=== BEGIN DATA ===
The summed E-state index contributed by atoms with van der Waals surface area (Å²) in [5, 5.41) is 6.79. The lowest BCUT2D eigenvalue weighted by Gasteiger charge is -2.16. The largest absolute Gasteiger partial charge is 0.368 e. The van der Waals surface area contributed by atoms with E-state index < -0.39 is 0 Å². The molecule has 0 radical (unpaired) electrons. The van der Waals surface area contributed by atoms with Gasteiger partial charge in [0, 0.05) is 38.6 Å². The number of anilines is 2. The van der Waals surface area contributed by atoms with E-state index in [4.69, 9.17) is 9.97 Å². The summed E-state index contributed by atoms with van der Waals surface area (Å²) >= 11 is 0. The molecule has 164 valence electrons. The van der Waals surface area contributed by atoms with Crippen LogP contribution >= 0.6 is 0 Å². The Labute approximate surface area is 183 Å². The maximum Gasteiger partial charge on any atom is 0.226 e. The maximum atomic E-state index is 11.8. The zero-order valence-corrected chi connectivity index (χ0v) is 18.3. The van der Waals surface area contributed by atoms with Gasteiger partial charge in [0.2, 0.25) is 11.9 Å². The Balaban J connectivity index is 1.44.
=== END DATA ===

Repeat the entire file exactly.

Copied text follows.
The summed E-state index contributed by atoms with van der Waals surface area (Å²) in [5, 5.41) is 6.79. The lowest BCUT2D eigenvalue weighted by Gasteiger charge is -2.16. The largest absolute Gasteiger partial charge is 0.368 e. The van der Waals surface area contributed by atoms with E-state index < -0.39 is 0 Å². The molecule has 0 radical (unpaired) electrons. The van der Waals surface area contributed by atoms with Gasteiger partial charge in [0, 0.05) is 38.6 Å². The number of anilines is 2. The van der Waals surface area contributed by atoms with E-state index in [4.69, 9.17) is 9.97 Å². The summed E-state index contributed by atoms with van der Waals surface area (Å²) >= 11 is 0. The molecule has 164 valence electrons. The van der Waals surface area contributed by atoms with Crippen LogP contribution >= 0.6 is 0 Å². The Labute approximate surface area is 183 Å². The maximum Gasteiger partial charge on any atom is 0.226 e. The maximum atomic E-state index is 11.8. The zero-order valence-corrected chi connectivity index (χ0v) is 18.3. The van der Waals surface area contributed by atoms with Gasteiger partial charge in [0.2, 0.25) is 11.9 Å². The Balaban J connectivity index is 1.44.